The SILS technique was approved by the Food and Drug Administration in May 2008. It is also being used in removing gall bladders and appendixes.

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Friday, March 6, 2009

Woman files gastric bypass malpractice lawsuit vs. MaineGeneral

Augusta, ME
A northern Maine woman is seeking more than $3 million, alleging a laparoscopic gastric bypass surgery performed on her at MaineGeneral Medical Center in Augusta more than seven years ago was botched.

Opening statements began Wednesday in Kennebec County Superior Court in the case of Donna and Charles DeLong, whose mailing address is Westfield, vs. the hospital and Dr. Padiath A. Aslam.

The DeLongs claim Donna DeLong suffered numerous complications from the surgery and afterward was admitted multiple times to hospitals, including Aroostook Medical Center, for treatment.

The attorney for the DeLongs, Daniel Lilley, is seeking more than $3 million in compensation for the couple.

In one court document, the couple said they suffered an estimated economic loss of $816,452.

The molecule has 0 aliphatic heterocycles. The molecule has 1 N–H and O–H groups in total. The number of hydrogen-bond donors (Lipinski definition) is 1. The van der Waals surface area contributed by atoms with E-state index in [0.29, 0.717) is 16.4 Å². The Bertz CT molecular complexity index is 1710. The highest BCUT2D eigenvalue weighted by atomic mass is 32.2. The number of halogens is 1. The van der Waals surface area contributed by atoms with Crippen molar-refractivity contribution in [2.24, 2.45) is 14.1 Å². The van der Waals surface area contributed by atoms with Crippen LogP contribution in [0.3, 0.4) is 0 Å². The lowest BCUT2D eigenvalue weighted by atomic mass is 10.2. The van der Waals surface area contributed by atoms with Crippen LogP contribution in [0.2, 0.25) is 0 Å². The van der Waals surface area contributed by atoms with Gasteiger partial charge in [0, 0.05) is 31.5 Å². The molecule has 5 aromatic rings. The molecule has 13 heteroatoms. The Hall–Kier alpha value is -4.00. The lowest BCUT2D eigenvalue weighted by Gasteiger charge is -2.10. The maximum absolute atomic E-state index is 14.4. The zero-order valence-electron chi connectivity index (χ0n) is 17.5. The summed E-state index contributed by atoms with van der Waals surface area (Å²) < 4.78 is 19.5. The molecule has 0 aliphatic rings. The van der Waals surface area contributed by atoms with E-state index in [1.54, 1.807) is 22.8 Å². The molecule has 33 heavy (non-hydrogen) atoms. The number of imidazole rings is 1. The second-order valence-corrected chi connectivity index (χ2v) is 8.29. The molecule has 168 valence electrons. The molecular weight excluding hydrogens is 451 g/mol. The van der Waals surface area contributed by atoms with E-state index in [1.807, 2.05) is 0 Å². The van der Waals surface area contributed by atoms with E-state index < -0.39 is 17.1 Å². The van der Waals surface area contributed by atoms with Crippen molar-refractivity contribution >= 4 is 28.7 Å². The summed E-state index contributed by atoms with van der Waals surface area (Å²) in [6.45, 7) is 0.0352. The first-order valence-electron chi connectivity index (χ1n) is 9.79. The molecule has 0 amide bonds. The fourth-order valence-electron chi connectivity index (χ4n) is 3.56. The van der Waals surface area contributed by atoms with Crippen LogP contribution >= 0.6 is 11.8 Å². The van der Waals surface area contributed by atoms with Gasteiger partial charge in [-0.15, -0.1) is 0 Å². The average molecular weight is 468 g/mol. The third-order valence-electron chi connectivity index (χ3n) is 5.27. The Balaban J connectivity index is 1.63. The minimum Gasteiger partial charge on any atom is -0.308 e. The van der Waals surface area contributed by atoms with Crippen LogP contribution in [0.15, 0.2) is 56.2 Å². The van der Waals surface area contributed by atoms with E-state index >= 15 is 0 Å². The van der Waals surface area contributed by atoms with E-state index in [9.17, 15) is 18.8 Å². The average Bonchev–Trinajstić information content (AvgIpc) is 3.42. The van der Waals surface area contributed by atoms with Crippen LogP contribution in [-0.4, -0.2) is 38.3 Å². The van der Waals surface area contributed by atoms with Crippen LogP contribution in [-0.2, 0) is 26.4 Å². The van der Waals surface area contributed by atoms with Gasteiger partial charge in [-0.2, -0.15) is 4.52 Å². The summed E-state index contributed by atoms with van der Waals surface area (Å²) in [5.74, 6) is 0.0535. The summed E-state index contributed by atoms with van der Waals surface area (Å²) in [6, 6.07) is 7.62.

Aslam, represented by attorney Mark Lavoie, and the hospital, represented by Robert Newton, deny the allegations.

Lavoie told jurors that Aslam had done the surgery properly and that Donna DeLong suffered complications after straining herself playing with her son's dog within hours of being discharged.

Lavoie also said a medical practice screening panel -- set up to evaluate the merits of claims against physicians and surgeons -- found Aslam's actions met the standard of care.

In a ruling prior to the trial, Justice Nancy Mills ruled that Aslam was an independent contractor and not an employee of the hospital. "Defendant MaineGeneral Medical Center is not liable for any negligence on the part of Defendant Padiath A. Aslam, M.D.," she wrote.

Aslam was initially licensed as a medical doctor in Maine in 1970 and is currently working at Rumford Hospital with Rumford Hospital Surgical Associates. He is licensed to practice in Maine until Feb. 28, 2010.

He has not been subject to any disciplinary actions in Maine or in Vermont, where he also was licensed from 1970 to 2006.

Selecting the 11-member jury took all day Tuesday, and trial is expected to last three weeks. More than a dozen boxes full of files related to the case were stacked up against a railing in the back of the courtroom.